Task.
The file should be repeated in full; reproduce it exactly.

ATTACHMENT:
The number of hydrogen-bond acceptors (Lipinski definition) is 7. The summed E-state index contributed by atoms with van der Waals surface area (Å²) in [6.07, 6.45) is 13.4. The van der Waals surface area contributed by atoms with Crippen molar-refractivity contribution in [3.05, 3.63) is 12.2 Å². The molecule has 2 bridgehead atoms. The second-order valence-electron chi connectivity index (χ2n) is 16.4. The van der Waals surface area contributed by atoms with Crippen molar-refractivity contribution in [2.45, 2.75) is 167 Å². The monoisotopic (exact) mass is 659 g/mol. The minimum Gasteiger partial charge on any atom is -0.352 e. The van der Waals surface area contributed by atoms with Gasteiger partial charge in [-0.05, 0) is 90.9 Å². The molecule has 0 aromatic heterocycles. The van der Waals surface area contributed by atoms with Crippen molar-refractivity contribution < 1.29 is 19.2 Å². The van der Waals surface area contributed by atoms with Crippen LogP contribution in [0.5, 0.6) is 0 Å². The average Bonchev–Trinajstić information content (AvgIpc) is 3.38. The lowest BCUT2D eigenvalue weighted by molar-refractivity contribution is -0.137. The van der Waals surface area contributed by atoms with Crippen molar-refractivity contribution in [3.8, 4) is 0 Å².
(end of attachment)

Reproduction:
The number of hydrogen-bond acceptors (Lipinski definition) is 7. The summed E-state index contributed by atoms with van der Waals surface area (Å²) in [6.07, 6.45) is 13.4. The van der Waals surface area contributed by atoms with Crippen molar-refractivity contribution in [3.05, 3.63) is 12.2 Å². The molecule has 2 bridgehead atoms. The second-order valence-electron chi connectivity index (χ2n) is 16.4. The van der Waals surface area contributed by atoms with Crippen molar-refractivity contribution in [2.45, 2.75) is 167 Å². The monoisotopic (exact) mass is 659 g/mol. The minimum Gasteiger partial charge on any atom is -0.352 e. The van der Waals surface area contributed by atoms with Gasteiger partial charge in [-0.05, 0) is 90.9 Å². The molecule has 0 aromatic heterocycles. The van der Waals surface area contributed by atoms with Crippen molar-refractivity contribution < 1.29 is 19.2 Å². The van der Waals surface area contributed by atoms with Crippen LogP contribution in [0.5, 0.6) is 0 Å². The average Bonchev–Trinajstić information content (AvgIpc) is 3.38. The lowest BCUT2D eigenvalue weighted by molar-refractivity contribution is -0.137. The van der Waals surface area contributed by atoms with Crippen molar-refractivity contribution in [3.8, 4) is 0 Å².